No one can deny that the state of Illinois is in the midst of a financial crisis, and no one can legitimately claim that a solution exists that is simple or easy to implement.
There is no purely painless way to overcome the years of mismanagement at the state level.
In addition to the state’s specific problems, the struggling national economy has added fuel to a long-burning fire, and now we find ourselves with high unemployment, a state budget gap in the billions, and state payments that were due months ago that still remain unpaid.
One would hope that the average thoughtful person would look at the crisis and immediately begin to think of ways to reduce spending and limit the state’s liabilities in the least impactful way possible. One would hope that the debate would focus on how deep the cuts can go without causing unnecessary damage or hardship to the public.
Instead, the state legislature worked until the middle of the night Tuesday night/Wednesday morning to pass a 66 percent individual income tax hike and a 46 percent corporate income tax hike; making sure their votes got in before the next batch of legislators were sworn in mid-day Wednesday.
Also included in this wonderful, late-night slap in the face is a spending increase cap—yes, that’s a spending increase cap—of 2 percent per year from now until 2015.
In addition, the tax hike is retroactive to Jan. 1, so everyone has been paying this tax without realizing it for a couple of weeks already.
In other words, the state has spent itself into a massive, unsustainable, borderline insurmountable budget deficit, and the answer that came out of Springfield was a massive tax increase and associated spending increases.
If the problem is spending, how exactly does more spending solve the problem?
Like an addict approaching their rock bottom, the state’s leadership is simply in denial of the cause of their problems. They believe the problem is a lack of state revenue, not of state over-spending.
But even if that view is valid, seeking more revenue by increasing the personal income tax rate from 3 to 5 percent and the corporate income tax rate from 4.8 to 7 percent is not the way to go.
If you want to increase state tax revenue in an environment of near-10 percent employment (beyond 10 percent in some locales), you might try and create a tax and regulatory structure that would lead to more businesses hiring more workers, and would lead to more workers having money to spend on goods and services, as opposed to taxes.
With the increase in workers and economic activity, the total tax revenue would begin to climb, state revenues would increase; and combined with a significant reduction in state spending, the state could begin to rebuild a fiscally responsibile foundation.
Rather, the pigs feeding at the trough realized the amount of their slop is dwindling, and instead of cutting back on how much they consume, they simply increased the size of the trough.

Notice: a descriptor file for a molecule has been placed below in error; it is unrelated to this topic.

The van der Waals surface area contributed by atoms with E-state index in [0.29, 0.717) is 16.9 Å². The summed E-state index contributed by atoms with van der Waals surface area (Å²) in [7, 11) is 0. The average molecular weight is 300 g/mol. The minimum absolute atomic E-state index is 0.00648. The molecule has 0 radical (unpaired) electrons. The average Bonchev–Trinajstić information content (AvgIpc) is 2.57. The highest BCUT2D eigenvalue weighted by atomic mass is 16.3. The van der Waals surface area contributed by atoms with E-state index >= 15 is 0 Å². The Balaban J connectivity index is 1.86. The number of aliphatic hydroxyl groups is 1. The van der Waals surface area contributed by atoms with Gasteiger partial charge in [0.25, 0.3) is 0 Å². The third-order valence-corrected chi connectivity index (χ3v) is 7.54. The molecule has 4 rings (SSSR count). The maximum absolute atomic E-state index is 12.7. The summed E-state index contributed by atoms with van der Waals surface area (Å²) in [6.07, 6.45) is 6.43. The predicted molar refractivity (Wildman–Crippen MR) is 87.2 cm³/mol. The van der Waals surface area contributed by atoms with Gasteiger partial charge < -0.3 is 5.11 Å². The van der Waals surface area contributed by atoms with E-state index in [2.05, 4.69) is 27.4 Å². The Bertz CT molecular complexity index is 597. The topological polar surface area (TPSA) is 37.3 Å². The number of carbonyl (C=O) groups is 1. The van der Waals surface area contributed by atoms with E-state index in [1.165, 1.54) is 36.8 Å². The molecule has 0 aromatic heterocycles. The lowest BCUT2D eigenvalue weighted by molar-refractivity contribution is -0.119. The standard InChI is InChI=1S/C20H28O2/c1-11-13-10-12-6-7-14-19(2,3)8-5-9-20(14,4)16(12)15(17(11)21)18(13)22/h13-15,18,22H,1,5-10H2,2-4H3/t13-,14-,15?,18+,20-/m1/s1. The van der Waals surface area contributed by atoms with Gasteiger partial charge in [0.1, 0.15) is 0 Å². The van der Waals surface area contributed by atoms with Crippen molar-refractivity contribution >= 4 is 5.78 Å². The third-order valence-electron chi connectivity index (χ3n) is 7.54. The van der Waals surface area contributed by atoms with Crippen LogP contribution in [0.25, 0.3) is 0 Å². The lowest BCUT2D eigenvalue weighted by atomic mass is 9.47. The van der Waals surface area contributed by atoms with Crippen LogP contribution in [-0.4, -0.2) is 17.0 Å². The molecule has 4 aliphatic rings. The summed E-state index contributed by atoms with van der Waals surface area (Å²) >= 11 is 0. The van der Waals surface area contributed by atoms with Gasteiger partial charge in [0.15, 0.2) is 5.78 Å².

How long until their tax revenue gains begin to fall again, as higher unemployment occurs because businesses either close up shop entirely or head for other states and those with jobs have less to spend.
What are our addicts in Springfield going to do then?
A tax increase of some size would have likely had a legitimate place in a rationale solution, but only when combined with real, and significant, spending cuts. If the public saw that our representatives in Springfield were serious about changing the ways of the state government, they would certainly be more willing to deal with some of the pain necessary to turn our collective ship around.
But now, with a past-midnight vote on the eve of a new legislature taking office, with a plan that will massively increase both an individual’s and a company’s tax burden while at the same time guaranteeing more state spending, not less, our state politicians have proven that money and power are the ends and cowardice is the means.
It may be time to consider voting everyone in Springfield out of office, whether they voted for this tax increase or not.
If they voted for it, they either do not know or do not care about how real-world economics work. If they do not know, they are unqualified for office; and if they do not care, then they are part of the core problem Illinois has faced for years.
If they voted against it, then they failed to stop a trainwreck from occurring and need to be replaced, because the opposition proved as effective as not existing in both stopping this particular vote, as well as the years of bloated spending that created this mess.
It is not enough for the opposition to stand on the sidelines and complain after the fact; they need to develop the solutions, build public support for it, and then use that momentum to defeat any attempt to continue the spending-spree this bill allows.
Political party no longer matters in Illinois; there are only those who are part of the Springfield “machine” and either actively promote its existance or allow it to perpetuate by their failure to act appropriately.
We need new individuals, from both parties, who will represent both sides of the philosophical spectrum while doing the people’s business, rather than the partisans who are more interested in their own money, power and political prospects.
Take the drug away from the addicts; vote them all out.